CPU G4400 @ 3.30GHz with 32GB of memory
Raid 5 Array is the source, with three 7200RPM drives
The destination (bottleneck) is a single 8TB USB drive with NTFS, attached via USB3.

#5

Hi, it is good that it is working for you. I really wanted this to work for me but running backup on beta isn’t a great idea in my opinion. Maybe the latest betas are much better. Canary was simply hopeless. It was slow and if I stopped and restated a backup it would just error and not provide an easy remedial solution. I have lost complete confidence with this. For most general software beta is OK, but not ideal for backup, mission critical, etc. Backup is just one of those things that must work properly as otherwise what is the point. I do applaud the open source nature of this project and I do wish it well but I will not spend anymore time trying to get it to work. My time and data are more valuable than that. I had been using Backblaze backup and it had been great and very idiot proof and reliable but it lacks some important features like version ING and retention plans. Also, for smaller datasets it works out expensive. I think I have now settled on Cloudberry with B2 storage.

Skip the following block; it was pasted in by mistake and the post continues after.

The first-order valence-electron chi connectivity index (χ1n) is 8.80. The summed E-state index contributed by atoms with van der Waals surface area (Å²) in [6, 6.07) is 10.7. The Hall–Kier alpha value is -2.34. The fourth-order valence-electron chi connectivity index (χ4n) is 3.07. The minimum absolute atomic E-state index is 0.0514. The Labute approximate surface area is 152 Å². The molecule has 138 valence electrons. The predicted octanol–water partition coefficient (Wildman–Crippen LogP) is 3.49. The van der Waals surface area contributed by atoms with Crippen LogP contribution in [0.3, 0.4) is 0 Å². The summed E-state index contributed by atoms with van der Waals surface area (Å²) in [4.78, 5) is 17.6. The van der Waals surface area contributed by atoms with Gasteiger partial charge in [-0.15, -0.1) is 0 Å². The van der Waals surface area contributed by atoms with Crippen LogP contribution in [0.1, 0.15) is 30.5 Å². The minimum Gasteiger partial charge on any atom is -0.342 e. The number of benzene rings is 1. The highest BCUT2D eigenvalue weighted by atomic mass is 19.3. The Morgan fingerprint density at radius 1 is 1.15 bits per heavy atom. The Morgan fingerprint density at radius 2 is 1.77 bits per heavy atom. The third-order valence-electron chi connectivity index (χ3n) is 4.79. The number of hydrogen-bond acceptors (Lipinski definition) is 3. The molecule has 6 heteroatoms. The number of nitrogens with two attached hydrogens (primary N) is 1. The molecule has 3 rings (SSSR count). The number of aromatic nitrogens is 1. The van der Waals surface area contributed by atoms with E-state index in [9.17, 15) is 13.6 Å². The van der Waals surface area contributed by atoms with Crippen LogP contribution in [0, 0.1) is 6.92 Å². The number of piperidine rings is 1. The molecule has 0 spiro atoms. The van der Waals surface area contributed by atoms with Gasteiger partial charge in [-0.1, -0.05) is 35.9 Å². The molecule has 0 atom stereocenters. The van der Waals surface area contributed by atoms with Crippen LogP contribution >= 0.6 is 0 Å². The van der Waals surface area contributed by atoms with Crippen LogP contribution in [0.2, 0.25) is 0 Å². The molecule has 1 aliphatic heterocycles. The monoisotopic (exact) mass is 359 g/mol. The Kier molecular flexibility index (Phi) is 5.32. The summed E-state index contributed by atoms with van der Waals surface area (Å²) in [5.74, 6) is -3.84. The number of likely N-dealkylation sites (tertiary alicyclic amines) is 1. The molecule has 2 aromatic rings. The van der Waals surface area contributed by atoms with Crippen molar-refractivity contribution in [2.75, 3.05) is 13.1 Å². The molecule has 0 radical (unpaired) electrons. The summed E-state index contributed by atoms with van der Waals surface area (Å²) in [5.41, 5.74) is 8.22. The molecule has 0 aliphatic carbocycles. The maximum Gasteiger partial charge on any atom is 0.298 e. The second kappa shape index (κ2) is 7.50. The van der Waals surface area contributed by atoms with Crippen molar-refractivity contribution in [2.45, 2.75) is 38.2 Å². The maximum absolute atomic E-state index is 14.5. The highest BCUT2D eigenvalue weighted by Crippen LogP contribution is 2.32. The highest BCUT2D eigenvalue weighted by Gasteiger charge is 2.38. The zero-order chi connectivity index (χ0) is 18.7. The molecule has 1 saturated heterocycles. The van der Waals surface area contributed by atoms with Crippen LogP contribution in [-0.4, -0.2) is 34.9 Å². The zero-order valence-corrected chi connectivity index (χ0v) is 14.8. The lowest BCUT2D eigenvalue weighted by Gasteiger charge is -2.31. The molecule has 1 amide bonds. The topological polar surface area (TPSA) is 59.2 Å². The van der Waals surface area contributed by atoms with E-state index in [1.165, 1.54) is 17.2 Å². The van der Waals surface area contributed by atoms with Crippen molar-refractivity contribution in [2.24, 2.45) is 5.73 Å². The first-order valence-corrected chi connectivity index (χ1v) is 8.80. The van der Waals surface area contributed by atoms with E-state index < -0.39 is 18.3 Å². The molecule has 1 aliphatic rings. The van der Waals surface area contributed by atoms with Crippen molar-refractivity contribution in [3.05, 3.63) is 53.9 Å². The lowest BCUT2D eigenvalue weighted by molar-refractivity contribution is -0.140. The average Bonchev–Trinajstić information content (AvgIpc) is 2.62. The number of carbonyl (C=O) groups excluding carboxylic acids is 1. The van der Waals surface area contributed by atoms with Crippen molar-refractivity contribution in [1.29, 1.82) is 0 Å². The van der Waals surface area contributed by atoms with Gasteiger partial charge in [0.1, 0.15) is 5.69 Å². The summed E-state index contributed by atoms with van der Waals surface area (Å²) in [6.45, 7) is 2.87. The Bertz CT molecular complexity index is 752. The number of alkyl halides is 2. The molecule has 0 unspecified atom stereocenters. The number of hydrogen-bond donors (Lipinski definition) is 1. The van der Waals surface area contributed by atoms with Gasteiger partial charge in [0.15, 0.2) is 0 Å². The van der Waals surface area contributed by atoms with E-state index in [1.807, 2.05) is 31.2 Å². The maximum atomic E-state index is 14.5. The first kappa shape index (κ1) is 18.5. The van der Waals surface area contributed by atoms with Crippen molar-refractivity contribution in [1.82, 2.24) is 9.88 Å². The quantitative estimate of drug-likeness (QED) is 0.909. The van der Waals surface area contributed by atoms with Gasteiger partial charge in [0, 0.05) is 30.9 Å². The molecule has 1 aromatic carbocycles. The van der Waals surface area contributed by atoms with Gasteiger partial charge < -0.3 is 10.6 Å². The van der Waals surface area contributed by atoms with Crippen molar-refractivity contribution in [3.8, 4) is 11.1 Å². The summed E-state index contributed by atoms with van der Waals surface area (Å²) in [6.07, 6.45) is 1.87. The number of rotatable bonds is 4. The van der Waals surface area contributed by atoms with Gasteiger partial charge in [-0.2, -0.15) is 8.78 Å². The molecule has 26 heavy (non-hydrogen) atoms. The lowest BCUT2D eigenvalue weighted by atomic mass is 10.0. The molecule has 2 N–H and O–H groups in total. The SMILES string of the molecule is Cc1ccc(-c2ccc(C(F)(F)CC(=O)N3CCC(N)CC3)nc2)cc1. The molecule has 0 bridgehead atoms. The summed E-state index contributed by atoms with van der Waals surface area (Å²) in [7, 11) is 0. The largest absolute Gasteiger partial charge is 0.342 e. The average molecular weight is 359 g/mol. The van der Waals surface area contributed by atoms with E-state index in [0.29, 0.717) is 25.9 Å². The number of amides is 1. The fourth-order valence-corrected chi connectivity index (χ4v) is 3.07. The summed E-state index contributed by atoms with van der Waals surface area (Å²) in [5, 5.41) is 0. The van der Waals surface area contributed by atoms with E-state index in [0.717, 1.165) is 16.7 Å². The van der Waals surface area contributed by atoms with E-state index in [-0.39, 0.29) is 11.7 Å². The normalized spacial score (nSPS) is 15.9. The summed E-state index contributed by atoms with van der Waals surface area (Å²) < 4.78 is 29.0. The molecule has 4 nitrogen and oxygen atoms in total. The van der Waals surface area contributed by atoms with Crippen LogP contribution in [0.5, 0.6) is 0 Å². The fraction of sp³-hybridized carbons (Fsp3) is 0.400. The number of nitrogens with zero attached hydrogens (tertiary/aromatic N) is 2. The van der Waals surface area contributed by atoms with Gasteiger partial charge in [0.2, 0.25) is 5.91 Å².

Good luck, C

#6

CloudBerry is a good product. I use it in addition to Duplicati. My only complaint with it is that it doesn’t do deduplication, so back end storage is not nearly as efficient. Otherwise it’s a solid product.

#7

The de-duplication is definitely a good feature to reduce storage space. God knows how much duplication there is on my file system. In fact, it makes me wonder if there is a tool that will report on duplicate files out there…? I might come back here in the future if and when it matures a bit and I feel more confident. I really did want this to work. Who knows, I might give it another go at some point, was just getting really fed up with it not working for me and I had wasted a lot of time - I work with IT and for home I just want my stuff to work - I don’t want to have to play about with it. Having more than one backup plan is not a bad idea anyway.